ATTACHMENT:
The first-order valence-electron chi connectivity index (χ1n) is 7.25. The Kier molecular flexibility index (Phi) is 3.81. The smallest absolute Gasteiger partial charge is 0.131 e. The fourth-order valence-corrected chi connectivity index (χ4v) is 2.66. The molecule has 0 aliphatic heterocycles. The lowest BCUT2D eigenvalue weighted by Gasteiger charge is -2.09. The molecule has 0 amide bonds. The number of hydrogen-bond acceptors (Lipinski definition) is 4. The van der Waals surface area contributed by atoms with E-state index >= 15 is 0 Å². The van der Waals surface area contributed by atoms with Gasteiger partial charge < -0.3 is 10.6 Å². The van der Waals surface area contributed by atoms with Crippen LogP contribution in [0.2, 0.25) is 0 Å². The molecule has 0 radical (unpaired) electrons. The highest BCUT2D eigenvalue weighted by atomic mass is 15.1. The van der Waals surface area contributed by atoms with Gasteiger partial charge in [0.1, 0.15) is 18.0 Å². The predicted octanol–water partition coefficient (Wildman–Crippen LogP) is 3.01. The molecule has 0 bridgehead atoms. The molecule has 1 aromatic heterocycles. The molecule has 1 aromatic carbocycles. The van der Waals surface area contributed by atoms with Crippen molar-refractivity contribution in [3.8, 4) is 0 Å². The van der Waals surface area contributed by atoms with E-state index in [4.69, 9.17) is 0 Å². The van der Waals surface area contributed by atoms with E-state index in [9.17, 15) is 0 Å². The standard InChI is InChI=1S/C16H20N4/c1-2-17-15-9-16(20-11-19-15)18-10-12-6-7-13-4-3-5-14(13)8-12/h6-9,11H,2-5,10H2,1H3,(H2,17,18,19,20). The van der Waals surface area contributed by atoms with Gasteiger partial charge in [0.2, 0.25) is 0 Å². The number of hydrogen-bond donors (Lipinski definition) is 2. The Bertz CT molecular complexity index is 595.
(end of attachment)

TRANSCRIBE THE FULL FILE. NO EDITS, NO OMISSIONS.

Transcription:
The first-order valence-electron chi connectivity index (χ1n) is 7.25. The Kier molecular flexibility index (Phi) is 3.81. The smallest absolute Gasteiger partial charge is 0.131 e. The fourth-order valence-corrected chi connectivity index (χ4v) is 2.66. The molecule has 0 aliphatic heterocycles. The lowest BCUT2D eigenvalue weighted by Gasteiger charge is -2.09. The molecule has 0 amide bonds. The number of hydrogen-bond acceptors (Lipinski definition) is 4. The van der Waals surface area contributed by atoms with E-state index >= 15 is 0 Å². The van der Waals surface area contributed by atoms with Gasteiger partial charge < -0.3 is 10.6 Å². The van der Waals surface area contributed by atoms with Crippen LogP contribution in [0.2, 0.25) is 0 Å². The molecule has 0 radical (unpaired) electrons. The highest BCUT2D eigenvalue weighted by atomic mass is 15.1. The van der Waals surface area contributed by atoms with Gasteiger partial charge in [0.1, 0.15) is 18.0 Å². The predicted octanol–water partition coefficient (Wildman–Crippen LogP) is 3.01. The molecule has 0 bridgehead atoms. The molecule has 1 aromatic heterocycles. The molecule has 1 aromatic carbocycles. The van der Waals surface area contributed by atoms with Crippen molar-refractivity contribution in [3.8, 4) is 0 Å². The van der Waals surface area contributed by atoms with E-state index in [4.69, 9.17) is 0 Å². The van der Waals surface area contributed by atoms with E-state index in [9.17, 15) is 0 Å². The standard InChI is InChI=1S/C16H20N4/c1-2-17-15-9-16(20-11-19-15)18-10-12-6-7-13-4-3-5-14(13)8-12/h6-9,11H,2-5,10H2,1H3,(H2,17,18,19,20). The van der Waals surface area contributed by atoms with Gasteiger partial charge in [0.2, 0.25) is 0 Å². The number of hydrogen-bond donors (Lipinski definition) is 2. The Bertz CT molecular complexity index is 595.